If you scan the local English language newspapers, you will see that 75% of the jobs available are in the timeshare industry. Don't be immediately put off, while there are plenty of sharks and scams, there are also several reputable time share companies that have many years of success behind them and provide contracts, good commission rates and opportunities for promotion to their staff. However, all timeshare companies offer the hard sell approach to prospective buyers and if you are uncomfortable with this then maybe you should stick to encyclopaedias!
English language teachers are in huge demand in Spain, where learning English has become obsessive in the last decade. Almost all private language academies insist on a TEFL (Teaching English as a Foreign Language) qualification, although occasionally you may get away with a degree in English instead and, occasionally, you can get a job merely on the strength of the fact that you are British – although obviously, this is not the sign of a particularly reputable school and you may have problems later on. Many foreign language schools have branches here, including Linguarama and often require applicants to attend their own teacher training courses. Many teaching jobs, particularly those in smaller schools, are advertised only locally and those advertised abroad tend to be for the larger schools, international agencies and government institutions. Information about language schools in Andalucia (and the rest of Spain) is available by writing to: Centros de Enseñanzza de Idiomas, Calle Sagasta, 27, 28004 Madrid. Language schools are also listed in the local Yellow Pages under Escuelas Idiomas.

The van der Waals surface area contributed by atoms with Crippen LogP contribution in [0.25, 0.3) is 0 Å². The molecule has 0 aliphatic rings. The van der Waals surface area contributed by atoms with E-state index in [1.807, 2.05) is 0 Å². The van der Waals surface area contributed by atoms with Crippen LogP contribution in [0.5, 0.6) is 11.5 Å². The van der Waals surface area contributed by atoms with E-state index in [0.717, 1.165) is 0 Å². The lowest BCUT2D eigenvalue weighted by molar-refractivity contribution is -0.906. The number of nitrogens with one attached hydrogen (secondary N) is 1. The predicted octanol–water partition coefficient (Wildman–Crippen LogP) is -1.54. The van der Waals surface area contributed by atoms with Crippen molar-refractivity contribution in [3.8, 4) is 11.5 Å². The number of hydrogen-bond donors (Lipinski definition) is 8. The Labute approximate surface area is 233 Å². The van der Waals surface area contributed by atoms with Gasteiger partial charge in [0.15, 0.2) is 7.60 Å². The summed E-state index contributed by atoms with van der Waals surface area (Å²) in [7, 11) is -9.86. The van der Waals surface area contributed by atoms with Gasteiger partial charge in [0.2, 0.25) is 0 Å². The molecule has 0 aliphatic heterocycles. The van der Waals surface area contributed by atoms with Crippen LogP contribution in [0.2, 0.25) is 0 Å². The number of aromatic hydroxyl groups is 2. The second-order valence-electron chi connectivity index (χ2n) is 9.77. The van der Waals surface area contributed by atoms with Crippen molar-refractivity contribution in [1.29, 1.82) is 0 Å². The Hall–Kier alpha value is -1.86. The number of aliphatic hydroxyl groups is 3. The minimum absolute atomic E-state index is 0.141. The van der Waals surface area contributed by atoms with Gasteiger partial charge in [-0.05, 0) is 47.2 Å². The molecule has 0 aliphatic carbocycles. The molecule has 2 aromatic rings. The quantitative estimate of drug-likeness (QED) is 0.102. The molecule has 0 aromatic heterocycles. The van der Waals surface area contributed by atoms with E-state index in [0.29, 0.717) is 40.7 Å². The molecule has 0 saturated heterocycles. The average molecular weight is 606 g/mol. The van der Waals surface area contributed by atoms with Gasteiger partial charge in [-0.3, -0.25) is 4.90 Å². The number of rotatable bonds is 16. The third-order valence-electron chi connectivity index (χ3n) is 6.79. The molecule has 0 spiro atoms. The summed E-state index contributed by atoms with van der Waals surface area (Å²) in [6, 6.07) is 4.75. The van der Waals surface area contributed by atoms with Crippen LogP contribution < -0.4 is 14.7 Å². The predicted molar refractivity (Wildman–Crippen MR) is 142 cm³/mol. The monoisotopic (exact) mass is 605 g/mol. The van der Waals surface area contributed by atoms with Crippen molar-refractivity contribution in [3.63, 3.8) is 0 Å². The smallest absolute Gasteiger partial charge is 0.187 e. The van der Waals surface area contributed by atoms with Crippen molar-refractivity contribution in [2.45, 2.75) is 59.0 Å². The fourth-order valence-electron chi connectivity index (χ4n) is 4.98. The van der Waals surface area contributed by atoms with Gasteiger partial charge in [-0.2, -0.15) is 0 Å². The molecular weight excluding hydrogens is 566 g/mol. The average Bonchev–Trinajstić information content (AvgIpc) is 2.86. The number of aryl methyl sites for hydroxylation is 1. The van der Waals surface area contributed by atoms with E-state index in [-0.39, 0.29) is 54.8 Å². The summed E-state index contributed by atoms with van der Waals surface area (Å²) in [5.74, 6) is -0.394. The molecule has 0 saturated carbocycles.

There is a high demand for private English teachers here and many teachers employed at local language academies supplement their income by giving private lessons. You can advertise in local schools, universities and retail outlets and, once you're established, additional students can usually be found through word of mouth, particularly for children who have failed their end of year English examinations!
Both men and women between the ages of 18 and 30 are eligible for a job as an au pair. The au pair system provides young people with a great opportunity to travel, improve their Spanish and generally broaden their education by living and working in Andalucia. However, the main aim of the au pair system is to give young people the opportunity to learn a foreign language in a typical family environment . Au pairs are usually contracted to work for a minimum of six months and a maximum of a year. Most families require an au pair for at least the whole school year, from September to June. The best time to look for an au pair position therefore is before the beginning of the school year in September. Au pair agencies in Britain are listed in the Au Pair and Nanny's Guide to Working Abroad by Susan Griffith.
Illegal working thrives in Spain where it has been estimated that the turnover of the black economy equals around 25% of the official GNP and real unemployment is at least 10% less than the official figure. Many unscrupulous employers use illegal labour in order to avoid the high social security contributions and pay low wages for long hours and poor working conditions. Heavy fines are often imposed when offenders (employer and employee) are prosecuted so be warned!